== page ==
Surely the biggest hurdle for those of us desperate to get an EasyJet to somewhere hot this year is the ‘stale’ air we all share on a flight? Apparently not: the World Health Organization says that the quality of air in a plane cabin is very carefully controlled and changed up to 30 times an hour. So perhaps that long-dreamed about a nap on the mile-long Es Trenc beach in Mallorca is only weeks away?
Before assessing whether or not we should be packing the swimming trunks this year, here’s a caveat: absolutely anything could change as the health, social and economic impacts of the dreadful coronavirus unravel over the summer. But if a country were to open its borders to foreign tourists, what might the implications be? And what measures would be required to mitigate risk?
Public Health England says that passengers should sit as far apart as possible – which could be considered to be stating the obvious. But, sitting ‘far apart’ would require legislation or voluntary guidelines for carriers to change the seating configurations on their aircraft, introduce strict sanitation regimes on toilet door handles, armrests and the tongues the air steward uses when poking around for ice cubes for your pre-holiday beverage. These – and many more issues – would need to be addressed. Adding coronavirus to the already long list of germs on packed flights may be a germ too far for carriers to make it worth the cost of fuel.
Whilst it’s a long way to go for a week on the beach (and the weather is more akin to Bogner Bay than Bondi Beach), the New Zealand Prime Minister Jacinda Ardern has made it clear that the nation’s borders will not be opening to tourists for a long time to come. She said border restrictions will be in place for, “…some time…” and they would remain so until a vaccine is developed, which could be as far away as a year to eighteen months.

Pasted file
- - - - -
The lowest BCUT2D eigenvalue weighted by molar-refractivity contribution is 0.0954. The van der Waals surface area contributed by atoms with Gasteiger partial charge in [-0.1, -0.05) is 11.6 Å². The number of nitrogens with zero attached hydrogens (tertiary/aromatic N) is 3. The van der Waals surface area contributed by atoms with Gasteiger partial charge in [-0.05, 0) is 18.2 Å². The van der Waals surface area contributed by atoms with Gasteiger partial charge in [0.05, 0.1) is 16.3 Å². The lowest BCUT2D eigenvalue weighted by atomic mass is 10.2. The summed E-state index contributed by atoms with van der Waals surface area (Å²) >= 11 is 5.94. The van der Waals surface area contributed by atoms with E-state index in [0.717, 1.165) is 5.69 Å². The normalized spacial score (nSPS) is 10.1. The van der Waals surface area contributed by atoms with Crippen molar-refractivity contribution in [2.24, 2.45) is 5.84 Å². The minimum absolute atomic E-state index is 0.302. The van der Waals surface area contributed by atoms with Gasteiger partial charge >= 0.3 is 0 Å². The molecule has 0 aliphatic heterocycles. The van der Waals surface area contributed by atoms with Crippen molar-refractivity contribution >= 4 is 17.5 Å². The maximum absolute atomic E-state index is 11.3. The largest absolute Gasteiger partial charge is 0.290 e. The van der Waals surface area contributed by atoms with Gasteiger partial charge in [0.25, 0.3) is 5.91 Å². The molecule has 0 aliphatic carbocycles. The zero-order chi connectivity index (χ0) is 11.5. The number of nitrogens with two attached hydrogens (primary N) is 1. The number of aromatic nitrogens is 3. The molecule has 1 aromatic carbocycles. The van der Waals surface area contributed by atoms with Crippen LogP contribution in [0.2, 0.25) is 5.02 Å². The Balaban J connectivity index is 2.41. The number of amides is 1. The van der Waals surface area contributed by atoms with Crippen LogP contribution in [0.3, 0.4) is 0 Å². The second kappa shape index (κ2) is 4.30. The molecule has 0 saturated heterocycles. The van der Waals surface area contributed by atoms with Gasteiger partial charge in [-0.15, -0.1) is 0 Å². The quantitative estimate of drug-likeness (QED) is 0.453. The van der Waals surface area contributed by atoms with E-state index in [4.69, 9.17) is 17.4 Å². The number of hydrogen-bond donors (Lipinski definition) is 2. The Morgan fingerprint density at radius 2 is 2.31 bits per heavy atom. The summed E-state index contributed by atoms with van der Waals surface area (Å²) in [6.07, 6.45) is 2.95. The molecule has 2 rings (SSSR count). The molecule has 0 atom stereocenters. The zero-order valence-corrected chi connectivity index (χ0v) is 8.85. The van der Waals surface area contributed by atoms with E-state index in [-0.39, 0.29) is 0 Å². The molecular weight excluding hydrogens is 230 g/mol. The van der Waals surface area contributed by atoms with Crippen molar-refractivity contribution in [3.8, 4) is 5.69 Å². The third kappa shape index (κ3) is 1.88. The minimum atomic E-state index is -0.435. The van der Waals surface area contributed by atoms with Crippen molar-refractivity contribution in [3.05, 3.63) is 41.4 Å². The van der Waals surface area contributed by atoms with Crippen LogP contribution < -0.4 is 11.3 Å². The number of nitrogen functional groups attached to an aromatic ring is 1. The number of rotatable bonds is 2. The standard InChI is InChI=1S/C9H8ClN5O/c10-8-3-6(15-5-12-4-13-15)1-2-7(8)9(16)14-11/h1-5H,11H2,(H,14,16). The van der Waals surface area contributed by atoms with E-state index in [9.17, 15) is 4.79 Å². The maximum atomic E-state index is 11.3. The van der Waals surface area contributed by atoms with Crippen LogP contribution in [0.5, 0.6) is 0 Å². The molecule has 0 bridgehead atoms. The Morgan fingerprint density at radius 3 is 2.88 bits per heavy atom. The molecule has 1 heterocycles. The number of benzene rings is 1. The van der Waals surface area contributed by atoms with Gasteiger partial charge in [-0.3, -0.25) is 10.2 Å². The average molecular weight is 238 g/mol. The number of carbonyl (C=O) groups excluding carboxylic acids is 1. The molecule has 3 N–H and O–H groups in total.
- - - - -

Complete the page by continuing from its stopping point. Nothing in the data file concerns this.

On 4th May 2020 she said that she would be discussing the creation of a ‘travel bubble’ between New Zealand and Australia. Otherwise labelled a ‘trans-Tasman travel bubble’, the arrangement would allow for strictly monitored two-way traffic once both nations have managed to contain the virus.
Prime Minister Ardern’s announcements cut right to the heart of the matter. Tomorrow’s world is no longer going to be one of carefree globetrotting and internationalist politics. All nations have retreated to put the security of their own citizens first, placing the health of the individual before economics and ideology. The reality is that when nation-states have worked so hard to eradicate Covid-19, no country is likely to reintroduce liberal border controls until a proven vaccine is produced, deployed globally, and when ‘Covid-Immune’ passports are introduced.
This not only means that the bikini will have to gather dust for another year (although Skegness is always an option) but that transnational structures such as the EU free market and freedom of movement will be ideologically challenged. Other tough political choices lie ahead. Can global free trade and the movement of goods from country to country continue when we know that Covid-19 can survive on wood and metal for up to four and five days respectively? Is it wise to import crates of fruit from Peru? What might happen to global supply chains for car parts made in China?
Whether or not we will be able to enjoy a pint in the airport whilst waiting to board a cheap flight to Mallorca anytime soon may seem irrelevant now. Because the world economy and political structures are undergoing a seismic shift the likes of which have never been seen before – and which make the Brexit concerns of only a few months ago seem like trivia.